Those Without a High School Degree
35 percent of those with some or no high school experience also don't get online. Interestingly, that share has dropped like a rock since the same survey in 2000, when 81 percent of those without high school education didn't use the internet. Internet users don't need no education.
This Pew data backs up earlier self-reported reasons given for why respondents never use the internet.
“A 2013 Pew Research Center survey found some key reasons that some people do not use the internet,” the research center noted in a blog post. “A third of non-internet users (34 percent) did not go online because they had no interest in doing so or did not think the internet was relevant to their lives. Another 32 percent of non-users said the internet was too difficult to use, including 8 percent of this group who said they were ‘too old to learn.' Cost was also a barrier for some adults who were offline — 19 percent cited the expense of internet service or owning a computer.”
Those without a high school education likely aren't working internet-based jobs, while senior citizens consider themselves too old, and those with little earning power find it too expensive. The life of someone who avoids the internet, overall, does not seem to be a glamorous one.
Getting Off the Grid?
Granted, if you hope to stay entirely away from the internet's watchful eye, you'll have a tougher time than just moving to a $30K job in a rural area: Even those who haven't touched a mouse-pad in their life are likely cataloged online. Here's a list of potential ways your own identity is exposed on the internet.
- Publicly available government records. Do you own a home? Do you vote? Do you have a criminal record? Or anything so much as a speeding ticket? You've got a government record.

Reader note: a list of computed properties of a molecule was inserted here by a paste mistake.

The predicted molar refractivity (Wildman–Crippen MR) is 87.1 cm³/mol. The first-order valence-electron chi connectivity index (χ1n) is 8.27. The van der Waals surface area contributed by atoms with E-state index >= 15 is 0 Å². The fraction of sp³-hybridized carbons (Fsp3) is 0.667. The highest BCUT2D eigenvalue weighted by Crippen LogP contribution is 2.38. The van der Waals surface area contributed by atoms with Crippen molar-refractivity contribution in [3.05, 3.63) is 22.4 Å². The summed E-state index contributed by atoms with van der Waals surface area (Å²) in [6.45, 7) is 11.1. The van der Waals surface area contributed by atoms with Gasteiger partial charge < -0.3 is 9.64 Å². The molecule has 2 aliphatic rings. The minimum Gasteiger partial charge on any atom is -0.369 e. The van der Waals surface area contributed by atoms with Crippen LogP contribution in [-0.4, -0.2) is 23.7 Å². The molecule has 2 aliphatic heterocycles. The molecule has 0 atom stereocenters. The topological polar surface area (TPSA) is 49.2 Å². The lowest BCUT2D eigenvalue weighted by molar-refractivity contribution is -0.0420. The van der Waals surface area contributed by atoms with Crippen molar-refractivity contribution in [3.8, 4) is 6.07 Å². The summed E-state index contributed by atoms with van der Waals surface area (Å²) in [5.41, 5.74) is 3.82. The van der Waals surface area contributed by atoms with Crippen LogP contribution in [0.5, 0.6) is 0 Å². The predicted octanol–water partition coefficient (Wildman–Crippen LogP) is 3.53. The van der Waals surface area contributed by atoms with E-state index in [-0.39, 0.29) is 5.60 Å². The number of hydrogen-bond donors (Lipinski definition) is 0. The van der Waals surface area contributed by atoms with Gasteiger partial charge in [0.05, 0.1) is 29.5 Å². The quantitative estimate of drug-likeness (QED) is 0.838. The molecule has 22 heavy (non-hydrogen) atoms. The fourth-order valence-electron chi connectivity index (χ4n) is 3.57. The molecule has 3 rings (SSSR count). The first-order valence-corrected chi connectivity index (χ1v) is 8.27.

- Internet mapping services. You can likely find a few photos of your house on Google Maps.
- Phone numbers. If your number's in a phone book, it's online. Try Googling it to see if any additional information online connects it to you.
- Extracurriculars. If you volunteer with or donate to a charity organization, join a church or join a sports team, their website might mention your name.
- Relatives. If anyone in your family is a Facebook addict or even if any in your distant family has tracked their genealogy, information about your identity and your family ties may have found its way online.
And I've got bad news for anyone hoping to hide their old life: Not only is that 11 percent of non-internet users likely to keep dropping in the future, as the senior citizen holdouts pass away, but growing reliance on facial recognition technology is going to really put a dent in your ability to be anywhere without the internet noticing.
Ultimately, the dream of an internet-free life is, in reality, pretty depressing. The best way to drop off the Google map is to be in a demographic that internet-era businesses don't care about as much. To put it bluntly, be old, poor, or minimally educated.